Bypass mail changes a setback for Barrow

Delivery and quality of goods are worse now, residents say

Posted: Monday, January 08, 2007

ANCHORAGE - Despite resistance from Barrow residents, Fairbanks businesses and air carriers, the U.S. Postal Service changed the bypass mail system to the North Slope in 2006.

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Freight that bypasses the post office and was flown directly to Barrow is now trucked up the Dalton Highway to the Deadhorse airport at Prudhoe Bay and then flown from there to Barrow.

Providing the trucking to the North Slope, Lynden Transport now receives and moves the bypass mail north on the Dalton Highway to Prudhoe from Fairbanks in a move by the postal service to save money.

But the bypass switch has detrimentally affected delivery and quality of goods, according to Barrow residents and businesses.

Officials with the Alaska Commercial Co., the largest grocery and dry goods store in Barrow, are frustrated with the situation.

"We are desperate; this is not working," said Michelle Adams, logistics manager for Alaska Commercial. "The flights are coming in at 2 a.m., we have to open up the store in the middle of the night to take deliveries, the produce is frozen, we have to pay extra labor costs. And now because the shelves have been empty, people are hoarding items, which has caused us to up our inventory in the store hundreds of thousands of dollars over what we used to carry."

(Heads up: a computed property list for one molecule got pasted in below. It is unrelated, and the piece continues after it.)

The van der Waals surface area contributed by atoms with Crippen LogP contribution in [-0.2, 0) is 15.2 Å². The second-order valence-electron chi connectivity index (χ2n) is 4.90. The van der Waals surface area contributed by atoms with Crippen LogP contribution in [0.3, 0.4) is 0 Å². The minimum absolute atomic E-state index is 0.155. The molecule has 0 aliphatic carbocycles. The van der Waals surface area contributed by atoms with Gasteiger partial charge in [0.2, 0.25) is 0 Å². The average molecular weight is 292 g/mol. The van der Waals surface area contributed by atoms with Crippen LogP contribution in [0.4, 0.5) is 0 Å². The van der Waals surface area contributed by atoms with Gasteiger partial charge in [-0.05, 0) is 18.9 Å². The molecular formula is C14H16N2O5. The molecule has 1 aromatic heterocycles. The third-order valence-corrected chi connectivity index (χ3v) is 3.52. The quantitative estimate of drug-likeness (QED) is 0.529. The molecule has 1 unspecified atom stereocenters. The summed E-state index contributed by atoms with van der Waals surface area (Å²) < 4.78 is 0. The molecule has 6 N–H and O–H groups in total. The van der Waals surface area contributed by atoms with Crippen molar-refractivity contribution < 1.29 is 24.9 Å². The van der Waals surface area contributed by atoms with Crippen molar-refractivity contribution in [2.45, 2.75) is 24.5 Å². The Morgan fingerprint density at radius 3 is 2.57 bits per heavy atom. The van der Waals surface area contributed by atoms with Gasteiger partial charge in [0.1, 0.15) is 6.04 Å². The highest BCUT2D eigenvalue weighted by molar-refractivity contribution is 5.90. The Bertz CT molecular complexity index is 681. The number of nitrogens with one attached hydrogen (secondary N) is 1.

Thankful to get the pallets of freight when they come, Adams said that the store manager is too busy to keep track of the spoilage costs.

"We are getting freight in the middle of the night on flatbeds that are not covered, unloading and sorting the frozen spoiled goods from the other items, and then taking loads of potatoes, onions and bananas to the dump, before they even go into the store," she said.

The postal service estimates that it spends more than $100 million yearly on bypass mail with Alaska air carriers.

Trucking the mail forced bypass mail carriers Alaska Airlines, Everts Air Cargo and Northern Air Cargo to change their flight routes. The new routing of the mail requires the air carriers to fly empty to Prudhoe, which increases costs with no revenue to offset crew time and fuel for the aircraft. These increases will eventually be reflected by the carriers in their quarterly expense reports to the U.S. Department of Transportation.

The DOT sets the rates for the postal service bypass mail per pound, per mile, based on all air carriers' expenses.

The postal service proposed the change based on a mandate from Congress to cut bypass mail expenses in Alaska. Postal service officials estimated that between $2.1 million and $2.4 million could be saved by trucking the approximately 10 million pounds of bypass mail destined for Barrow each year to the Deadhorse airport.

Air carriers estimate that the postal service will actually end up spending more money with the new plan.

Northern Air Cargo's chief executive officer, Bill Fowler, argued from the outset that this plan would not work.

"We think that the annual loss to the USPS will be somewhere between $400,000 and $500,000," Fowler said in mid-2006.

Fowler said increased expenses incurred by the airlines trying to meet the demand to move mail from Deadhorse will eventually cost the postal service more.

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